Matisse did not carry on liaisons with his models; he painted them. He did not live la vie de BohŠme; he moved his family to the Paris suburbs. In Tangier, "none of the standard forms of addiction or debauch could hope to match the risk and lure of painting." Matisse's drive to see his vision realized was often interpreted as madness by his contemporaries, and became a cause of desperation among his wife and children--his wife Am‚lie left Matisse in old age, finally broken by a lifetime of abandonment for art's sake. But Matisse was not fundamentally radical. He was, if anything, radically fundamental.

Matisse thoroughly repudiated the "international avant-gardes," group artists who terrorized talent when not painting by numbers. Cubist thugs were known to spray-paint anti-Matisse graffiti throughout Paris. (It should be noted that Picasso himself stayed above this; he knew Matisse was on to something, and he used their friendship to discover, for himself, what it was.) Matisse chose to work and live "without a theory"-and, therefore, without a following.

The results left Matisse open to persecution, both political and aesthetic. In addition to his offence-at Vence--of aligning art with the Church, Matisse once said of the art wonders of the Soviet Union: "I'm ready to paint as many frescoes as you like, only remember, it's no good asking me to paint hammers and sickles all day long." At the turn of the century, when polite Parisian society was shunning this fauve, two Russian businessmen became active supporters of Matisse's vision. One of them, Sergei Shchukin, commissioned some of the master's best-known canvases, including "The Dance" and "Music." So well known was this collection in Russia that Lenin himself had it confiscated during the Revolution. The paintings were "designated a teaching aid to demonstrate the decadence and corruption of the West" before being locked away from public view entirely.

Regrettably, in her extraordinary coverage of Matisse's life, Spurling gives short shrift to the life around him, and at times distracts us from his work. The real life of Matisse is what you find in his painting and sculpture. Spurling labors both to defend and to overcome the image of Matisse as a proper gentleman, but he was, in the end, a perfectly proper gentleman--one who created astonishing paintings. Where Spurling endeavors to describe every model who walked into Matisse's life, and every liaison that wasn't, the book runs long--particularly in the early chapters on the artist Olga Meerson. The narrative here also does not benefit from Spurling's at times florid language: "he responded like a man coming back to life again, or a lover receiving the advances of an irresistibly seductive mistress."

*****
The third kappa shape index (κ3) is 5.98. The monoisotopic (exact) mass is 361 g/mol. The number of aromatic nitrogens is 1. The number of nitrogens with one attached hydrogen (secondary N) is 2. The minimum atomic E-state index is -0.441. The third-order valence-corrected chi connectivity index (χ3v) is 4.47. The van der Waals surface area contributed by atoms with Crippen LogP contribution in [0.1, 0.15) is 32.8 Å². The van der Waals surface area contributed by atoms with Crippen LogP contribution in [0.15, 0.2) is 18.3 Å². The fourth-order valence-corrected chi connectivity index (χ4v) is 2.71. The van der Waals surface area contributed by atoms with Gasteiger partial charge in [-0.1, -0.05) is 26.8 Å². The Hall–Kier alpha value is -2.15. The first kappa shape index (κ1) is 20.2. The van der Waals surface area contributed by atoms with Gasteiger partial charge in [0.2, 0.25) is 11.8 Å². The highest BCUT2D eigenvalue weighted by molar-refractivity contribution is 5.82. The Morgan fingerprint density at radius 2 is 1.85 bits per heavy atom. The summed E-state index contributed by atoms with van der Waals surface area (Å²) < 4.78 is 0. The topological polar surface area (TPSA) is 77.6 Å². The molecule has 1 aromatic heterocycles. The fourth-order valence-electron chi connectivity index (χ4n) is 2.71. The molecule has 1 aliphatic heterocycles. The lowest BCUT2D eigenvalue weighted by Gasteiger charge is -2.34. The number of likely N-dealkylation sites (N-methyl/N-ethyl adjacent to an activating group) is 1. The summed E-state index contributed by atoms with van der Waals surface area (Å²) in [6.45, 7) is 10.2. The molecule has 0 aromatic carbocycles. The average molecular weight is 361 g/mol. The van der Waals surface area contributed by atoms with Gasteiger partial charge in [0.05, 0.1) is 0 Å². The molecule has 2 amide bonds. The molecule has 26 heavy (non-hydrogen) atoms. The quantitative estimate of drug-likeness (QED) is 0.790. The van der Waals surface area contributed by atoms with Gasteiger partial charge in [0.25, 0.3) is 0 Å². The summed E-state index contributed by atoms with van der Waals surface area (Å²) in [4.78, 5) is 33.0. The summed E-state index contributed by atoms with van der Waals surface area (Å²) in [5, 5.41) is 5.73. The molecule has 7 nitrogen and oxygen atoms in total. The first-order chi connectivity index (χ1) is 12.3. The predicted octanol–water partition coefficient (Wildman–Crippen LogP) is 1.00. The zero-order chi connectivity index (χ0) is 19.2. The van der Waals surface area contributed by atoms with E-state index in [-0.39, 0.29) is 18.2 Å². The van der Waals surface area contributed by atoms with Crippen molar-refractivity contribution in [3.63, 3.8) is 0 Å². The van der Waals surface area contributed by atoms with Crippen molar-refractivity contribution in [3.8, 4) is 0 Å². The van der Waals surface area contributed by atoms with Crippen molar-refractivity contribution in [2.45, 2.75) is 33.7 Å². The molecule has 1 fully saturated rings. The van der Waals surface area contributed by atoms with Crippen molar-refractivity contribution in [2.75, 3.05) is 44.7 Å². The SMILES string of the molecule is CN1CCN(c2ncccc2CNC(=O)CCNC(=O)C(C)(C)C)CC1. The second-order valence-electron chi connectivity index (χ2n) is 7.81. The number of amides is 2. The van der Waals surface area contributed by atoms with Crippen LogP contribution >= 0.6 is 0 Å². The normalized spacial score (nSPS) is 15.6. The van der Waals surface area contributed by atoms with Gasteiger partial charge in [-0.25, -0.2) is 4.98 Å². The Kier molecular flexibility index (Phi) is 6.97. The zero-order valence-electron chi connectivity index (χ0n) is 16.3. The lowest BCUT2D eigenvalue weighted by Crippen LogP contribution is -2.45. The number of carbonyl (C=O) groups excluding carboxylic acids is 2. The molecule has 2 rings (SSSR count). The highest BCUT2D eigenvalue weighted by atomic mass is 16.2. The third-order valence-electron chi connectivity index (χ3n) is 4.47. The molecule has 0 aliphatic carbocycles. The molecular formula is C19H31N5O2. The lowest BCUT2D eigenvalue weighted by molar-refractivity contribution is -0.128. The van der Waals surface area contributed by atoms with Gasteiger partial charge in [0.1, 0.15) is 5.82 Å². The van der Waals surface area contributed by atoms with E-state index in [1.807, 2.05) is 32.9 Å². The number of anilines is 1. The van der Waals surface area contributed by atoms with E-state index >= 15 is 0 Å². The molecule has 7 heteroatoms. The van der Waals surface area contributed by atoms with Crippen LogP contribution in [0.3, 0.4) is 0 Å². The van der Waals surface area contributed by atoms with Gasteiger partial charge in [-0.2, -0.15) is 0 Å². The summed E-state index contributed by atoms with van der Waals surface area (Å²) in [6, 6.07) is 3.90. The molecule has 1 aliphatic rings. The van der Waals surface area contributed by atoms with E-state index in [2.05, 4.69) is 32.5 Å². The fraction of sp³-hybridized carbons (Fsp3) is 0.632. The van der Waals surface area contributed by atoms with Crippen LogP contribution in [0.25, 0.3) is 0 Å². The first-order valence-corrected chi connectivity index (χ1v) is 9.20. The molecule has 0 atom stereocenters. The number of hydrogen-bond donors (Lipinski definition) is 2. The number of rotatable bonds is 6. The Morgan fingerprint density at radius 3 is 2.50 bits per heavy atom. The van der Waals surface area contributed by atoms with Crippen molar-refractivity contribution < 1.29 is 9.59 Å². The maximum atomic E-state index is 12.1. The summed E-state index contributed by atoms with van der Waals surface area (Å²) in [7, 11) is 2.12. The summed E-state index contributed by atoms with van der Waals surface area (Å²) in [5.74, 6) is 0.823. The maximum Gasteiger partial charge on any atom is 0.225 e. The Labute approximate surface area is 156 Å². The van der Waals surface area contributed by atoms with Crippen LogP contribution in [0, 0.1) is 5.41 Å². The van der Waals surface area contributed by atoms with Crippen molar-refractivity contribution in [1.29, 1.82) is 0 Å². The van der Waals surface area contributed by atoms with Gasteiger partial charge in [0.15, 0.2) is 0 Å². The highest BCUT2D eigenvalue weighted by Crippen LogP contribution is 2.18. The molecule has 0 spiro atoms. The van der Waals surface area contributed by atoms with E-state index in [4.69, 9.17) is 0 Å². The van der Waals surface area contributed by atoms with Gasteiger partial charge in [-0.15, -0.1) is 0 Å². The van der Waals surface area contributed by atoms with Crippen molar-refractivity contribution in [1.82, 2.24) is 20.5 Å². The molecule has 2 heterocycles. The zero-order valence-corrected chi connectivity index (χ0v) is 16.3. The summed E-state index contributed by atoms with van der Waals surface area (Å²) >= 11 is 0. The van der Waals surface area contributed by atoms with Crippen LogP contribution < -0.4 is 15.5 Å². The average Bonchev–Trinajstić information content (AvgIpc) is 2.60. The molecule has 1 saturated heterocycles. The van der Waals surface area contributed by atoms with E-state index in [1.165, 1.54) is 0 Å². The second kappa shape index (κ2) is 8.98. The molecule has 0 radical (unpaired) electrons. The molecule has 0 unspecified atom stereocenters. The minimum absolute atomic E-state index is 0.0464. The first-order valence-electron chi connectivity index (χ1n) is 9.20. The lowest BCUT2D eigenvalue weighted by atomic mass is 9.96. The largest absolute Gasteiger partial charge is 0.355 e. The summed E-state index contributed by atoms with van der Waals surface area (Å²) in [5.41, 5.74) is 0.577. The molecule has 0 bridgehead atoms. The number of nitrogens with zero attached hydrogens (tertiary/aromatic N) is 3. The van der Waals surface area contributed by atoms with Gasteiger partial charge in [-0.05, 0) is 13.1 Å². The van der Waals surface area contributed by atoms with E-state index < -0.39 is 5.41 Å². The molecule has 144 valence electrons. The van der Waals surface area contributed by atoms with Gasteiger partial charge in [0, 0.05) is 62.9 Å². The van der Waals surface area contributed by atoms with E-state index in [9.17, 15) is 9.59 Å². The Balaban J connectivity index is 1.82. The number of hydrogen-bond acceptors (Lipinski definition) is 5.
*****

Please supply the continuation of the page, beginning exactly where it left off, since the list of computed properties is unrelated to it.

It is the highlights of Matisse's production--the Barnes murals, the Vence chapel, and the paper cutouts--that keep us on our toes. Confined by illness, Matisse spent his final bed-ridden years cutting and pasting bits of colored paper. What was thought to be madness led to some of his greatest work. This is the history of Matisse we must know.

Spurling's curatorial work may be the most rewarding aspect of her biographical research: To comprehend a great painter, one really must see the great paintings. Spurling has obliged by creating an eye-opening exhibition at the Metropolitan Museum in New York, which ran this summer. Titled "Matisse, The Fabric of Dreams: His Art and His Textiles," the show paired Matisse's paintings with his collection of textiles--he was the son of weaver, born in a weavers' town in northern France. The results of this completely original show not only demonstrated the influence of textiles on Matisse's art, but suggested how the patterns and colors of textiles encouraged this artist to see the world his own way. Fifty years after his death, we are just learning to see it that way too.